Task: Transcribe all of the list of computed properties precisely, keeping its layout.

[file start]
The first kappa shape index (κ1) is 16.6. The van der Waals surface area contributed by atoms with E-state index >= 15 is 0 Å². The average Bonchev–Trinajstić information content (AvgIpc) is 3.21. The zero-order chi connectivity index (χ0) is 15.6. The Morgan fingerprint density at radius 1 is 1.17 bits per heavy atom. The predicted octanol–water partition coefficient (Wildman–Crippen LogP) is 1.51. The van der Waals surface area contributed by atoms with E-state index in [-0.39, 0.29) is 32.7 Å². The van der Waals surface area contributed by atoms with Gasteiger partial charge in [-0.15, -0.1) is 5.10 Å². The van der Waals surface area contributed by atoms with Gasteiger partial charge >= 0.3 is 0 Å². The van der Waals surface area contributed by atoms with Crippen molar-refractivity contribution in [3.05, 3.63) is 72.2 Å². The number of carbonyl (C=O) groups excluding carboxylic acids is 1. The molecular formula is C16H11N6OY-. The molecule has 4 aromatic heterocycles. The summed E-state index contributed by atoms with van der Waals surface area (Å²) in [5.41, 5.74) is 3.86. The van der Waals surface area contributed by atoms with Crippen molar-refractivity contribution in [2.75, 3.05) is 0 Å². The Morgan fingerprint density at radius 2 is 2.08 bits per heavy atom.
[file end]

The first kappa shape index (κ1) is 16.6. The van der Waals surface area contributed by atoms with E-state index >= 15 is 0 Å². The average Bonchev–Trinajstić information content (AvgIpc) is 3.21. The zero-order chi connectivity index (χ0) is 15.6. The Morgan fingerprint density at radius 1 is 1.17 bits per heavy atom. The predicted octanol–water partition coefficient (Wildman–Crippen LogP) is 1.51. The van der Waals surface area contributed by atoms with E-state index in [-0.39, 0.29) is 32.7 Å². The van der Waals surface area contributed by atoms with Gasteiger partial charge in [-0.15, -0.1) is 5.10 Å². The van der Waals surface area contributed by atoms with Gasteiger partial charge >= 0.3 is 0 Å². The van der Waals surface area contributed by atoms with Crippen molar-refractivity contribution in [3.05, 3.63) is 72.2 Å². The number of carbonyl (C=O) groups excluding carboxylic acids is 1. The molecular formula is C16H11N6OY-. The molecule has 4 aromatic heterocycles. The summed E-state index contributed by atoms with van der Waals surface area (Å²) in [5.41, 5.74) is 3.86. The van der Waals surface area contributed by atoms with Crippen molar-refractivity contribution in [2.75, 3.05) is 0 Å². The Morgan fingerprint density at radius 2 is 2.08 bits per heavy atom.